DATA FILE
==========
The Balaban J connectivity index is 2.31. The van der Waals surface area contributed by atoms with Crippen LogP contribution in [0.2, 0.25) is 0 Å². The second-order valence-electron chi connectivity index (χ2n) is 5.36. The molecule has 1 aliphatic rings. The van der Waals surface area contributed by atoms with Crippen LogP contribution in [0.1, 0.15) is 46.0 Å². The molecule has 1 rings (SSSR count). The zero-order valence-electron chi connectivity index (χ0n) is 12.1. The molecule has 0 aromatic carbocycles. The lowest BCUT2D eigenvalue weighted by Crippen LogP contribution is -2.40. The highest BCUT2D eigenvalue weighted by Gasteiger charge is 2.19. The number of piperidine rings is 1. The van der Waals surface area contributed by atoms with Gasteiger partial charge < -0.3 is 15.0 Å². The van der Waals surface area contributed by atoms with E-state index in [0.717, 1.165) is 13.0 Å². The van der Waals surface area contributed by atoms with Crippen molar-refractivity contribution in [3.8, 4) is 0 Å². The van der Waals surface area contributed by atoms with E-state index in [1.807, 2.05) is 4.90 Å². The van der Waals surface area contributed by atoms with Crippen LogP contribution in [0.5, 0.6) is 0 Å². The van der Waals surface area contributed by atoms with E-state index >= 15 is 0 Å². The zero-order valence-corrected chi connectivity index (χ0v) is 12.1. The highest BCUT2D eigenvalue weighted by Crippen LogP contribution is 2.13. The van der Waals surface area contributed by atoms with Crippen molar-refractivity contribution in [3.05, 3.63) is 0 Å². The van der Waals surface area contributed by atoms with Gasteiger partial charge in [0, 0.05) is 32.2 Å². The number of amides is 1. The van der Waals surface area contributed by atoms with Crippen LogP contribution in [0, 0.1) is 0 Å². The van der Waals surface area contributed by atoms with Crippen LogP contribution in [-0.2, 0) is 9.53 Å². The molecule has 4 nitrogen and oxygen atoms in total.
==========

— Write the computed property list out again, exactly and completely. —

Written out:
The Balaban J connectivity index is 2.31. The van der Waals surface area contributed by atoms with Crippen LogP contribution in [0.2, 0.25) is 0 Å². The second-order valence-electron chi connectivity index (χ2n) is 5.36. The molecule has 1 aliphatic rings. The van der Waals surface area contributed by atoms with Crippen LogP contribution in [0.1, 0.15) is 46.0 Å². The molecule has 1 rings (SSSR count). The zero-order valence-electron chi connectivity index (χ0n) is 12.1. The molecule has 0 aromatic carbocycles. The lowest BCUT2D eigenvalue weighted by Crippen LogP contribution is -2.40. The highest BCUT2D eigenvalue weighted by Gasteiger charge is 2.19. The number of piperidine rings is 1. The van der Waals surface area contributed by atoms with Gasteiger partial charge < -0.3 is 15.0 Å². The van der Waals surface area contributed by atoms with E-state index in [0.717, 1.165) is 13.0 Å². The van der Waals surface area contributed by atoms with Crippen molar-refractivity contribution in [3.8, 4) is 0 Å². The van der Waals surface area contributed by atoms with E-state index in [1.807, 2.05) is 4.90 Å². The van der Waals surface area contributed by atoms with Crippen LogP contribution in [0.5, 0.6) is 0 Å². The van der Waals surface area contributed by atoms with E-state index >= 15 is 0 Å². The zero-order valence-corrected chi connectivity index (χ0v) is 12.1. The highest BCUT2D eigenvalue weighted by Crippen LogP contribution is 2.13. The van der Waals surface area contributed by atoms with Crippen molar-refractivity contribution in [3.05, 3.63) is 0 Å². The van der Waals surface area contributed by atoms with Gasteiger partial charge in [0, 0.05) is 32.2 Å². The number of amides is 1. The van der Waals surface area contributed by atoms with Crippen LogP contribution in [0, 0.1) is 0 Å². The van der Waals surface area contributed by atoms with Crippen LogP contribution in [-0.2, 0) is 9.53 Å². The molecule has 4 nitrogen and oxygen atoms in total.